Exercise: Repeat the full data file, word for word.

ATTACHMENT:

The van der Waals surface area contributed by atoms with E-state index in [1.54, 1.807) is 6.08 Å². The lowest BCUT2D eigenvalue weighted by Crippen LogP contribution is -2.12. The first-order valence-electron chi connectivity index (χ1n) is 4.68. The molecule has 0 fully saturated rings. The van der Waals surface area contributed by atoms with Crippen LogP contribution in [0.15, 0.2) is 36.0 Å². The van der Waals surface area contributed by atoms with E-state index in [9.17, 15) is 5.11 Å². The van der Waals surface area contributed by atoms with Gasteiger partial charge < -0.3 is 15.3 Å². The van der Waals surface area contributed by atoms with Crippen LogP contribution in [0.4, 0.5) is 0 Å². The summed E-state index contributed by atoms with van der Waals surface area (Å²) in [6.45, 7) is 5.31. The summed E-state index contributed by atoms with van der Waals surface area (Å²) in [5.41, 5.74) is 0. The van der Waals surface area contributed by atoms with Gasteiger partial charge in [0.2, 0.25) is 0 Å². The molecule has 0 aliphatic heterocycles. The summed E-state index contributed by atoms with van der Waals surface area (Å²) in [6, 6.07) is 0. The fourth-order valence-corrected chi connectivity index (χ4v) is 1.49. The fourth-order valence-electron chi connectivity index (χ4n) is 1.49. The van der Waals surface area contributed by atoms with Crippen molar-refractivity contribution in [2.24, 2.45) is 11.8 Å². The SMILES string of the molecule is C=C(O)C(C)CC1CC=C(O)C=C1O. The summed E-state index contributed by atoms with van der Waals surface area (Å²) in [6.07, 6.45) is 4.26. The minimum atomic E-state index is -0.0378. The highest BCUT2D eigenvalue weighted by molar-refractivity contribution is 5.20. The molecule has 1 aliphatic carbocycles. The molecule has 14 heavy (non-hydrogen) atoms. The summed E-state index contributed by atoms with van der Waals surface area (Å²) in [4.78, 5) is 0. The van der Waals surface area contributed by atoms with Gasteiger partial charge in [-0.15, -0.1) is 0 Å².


The van der Waals surface area contributed by atoms with E-state index in [1.54, 1.807) is 6.08 Å². The lowest BCUT2D eigenvalue weighted by Crippen LogP contribution is -2.12. The first-order valence-electron chi connectivity index (χ1n) is 4.68. The molecule has 0 fully saturated rings. The van der Waals surface area contributed by atoms with Crippen LogP contribution in [0.15, 0.2) is 36.0 Å². The van der Waals surface area contributed by atoms with E-state index in [9.17, 15) is 5.11 Å². The van der Waals surface area contributed by atoms with Gasteiger partial charge < -0.3 is 15.3 Å². The van der Waals surface area contributed by atoms with Crippen LogP contribution in [0.4, 0.5) is 0 Å². The summed E-state index contributed by atoms with van der Waals surface area (Å²) in [6.45, 7) is 5.31. The summed E-state index contributed by atoms with van der Waals surface area (Å²) in [5.41, 5.74) is 0. The van der Waals surface area contributed by atoms with Gasteiger partial charge in [0.2, 0.25) is 0 Å². The molecule has 0 aliphatic heterocycles. The summed E-state index contributed by atoms with van der Waals surface area (Å²) in [6, 6.07) is 0. The fourth-order valence-corrected chi connectivity index (χ4v) is 1.49. The fourth-order valence-electron chi connectivity index (χ4n) is 1.49. The van der Waals surface area contributed by atoms with Crippen molar-refractivity contribution in [2.24, 2.45) is 11.8 Å². The SMILES string of the molecule is C=C(O)C(C)CC1CC=C(O)C=C1O. The summed E-state index contributed by atoms with van der Waals surface area (Å²) in [6.07, 6.45) is 4.26. The minimum atomic E-state index is -0.0378. The highest BCUT2D eigenvalue weighted by molar-refractivity contribution is 5.20. The molecule has 1 aliphatic carbocycles. The molecule has 14 heavy (non-hydrogen) atoms. The summed E-state index contributed by atoms with van der Waals surface area (Å²) in [4.78, 5) is 0. The van der Waals surface area contributed by atoms with Gasteiger partial charge in [-0.15, -0.1) is 0 Å².